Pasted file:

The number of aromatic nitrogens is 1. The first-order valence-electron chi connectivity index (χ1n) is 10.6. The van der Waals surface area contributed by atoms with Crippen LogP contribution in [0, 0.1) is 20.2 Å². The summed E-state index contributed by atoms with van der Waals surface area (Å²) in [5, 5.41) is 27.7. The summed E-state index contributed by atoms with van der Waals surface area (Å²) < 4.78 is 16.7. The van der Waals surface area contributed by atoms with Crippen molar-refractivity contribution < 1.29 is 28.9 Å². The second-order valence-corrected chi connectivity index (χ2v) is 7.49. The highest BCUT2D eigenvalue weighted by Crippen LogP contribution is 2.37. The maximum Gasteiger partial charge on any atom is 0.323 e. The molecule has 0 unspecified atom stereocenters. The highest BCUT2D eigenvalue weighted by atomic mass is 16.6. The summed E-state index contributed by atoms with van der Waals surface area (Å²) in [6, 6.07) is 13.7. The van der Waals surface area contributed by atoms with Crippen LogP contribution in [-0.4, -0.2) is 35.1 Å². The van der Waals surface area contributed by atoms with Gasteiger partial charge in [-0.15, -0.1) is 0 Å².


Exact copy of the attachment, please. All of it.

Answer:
The number of aromatic nitrogens is 1. The first-order valence-electron chi connectivity index (χ1n) is 10.6. The van der Waals surface area contributed by atoms with Crippen LogP contribution in [0, 0.1) is 20.2 Å². The summed E-state index contributed by atoms with van der Waals surface area (Å²) in [5, 5.41) is 27.7. The summed E-state index contributed by atoms with van der Waals surface area (Å²) < 4.78 is 16.7. The van der Waals surface area contributed by atoms with Crippen molar-refractivity contribution < 1.29 is 28.9 Å². The second-order valence-corrected chi connectivity index (χ2v) is 7.49. The highest BCUT2D eigenvalue weighted by Crippen LogP contribution is 2.37. The maximum Gasteiger partial charge on any atom is 0.323 e. The molecule has 0 unspecified atom stereocenters. The highest BCUT2D eigenvalue weighted by atomic mass is 16.6. The summed E-state index contributed by atoms with van der Waals surface area (Å²) in [6, 6.07) is 13.7. The van der Waals surface area contributed by atoms with Crippen LogP contribution in [-0.4, -0.2) is 35.1 Å². The van der Waals surface area contributed by atoms with Gasteiger partial charge in [-0.15, -0.1) is 0 Å².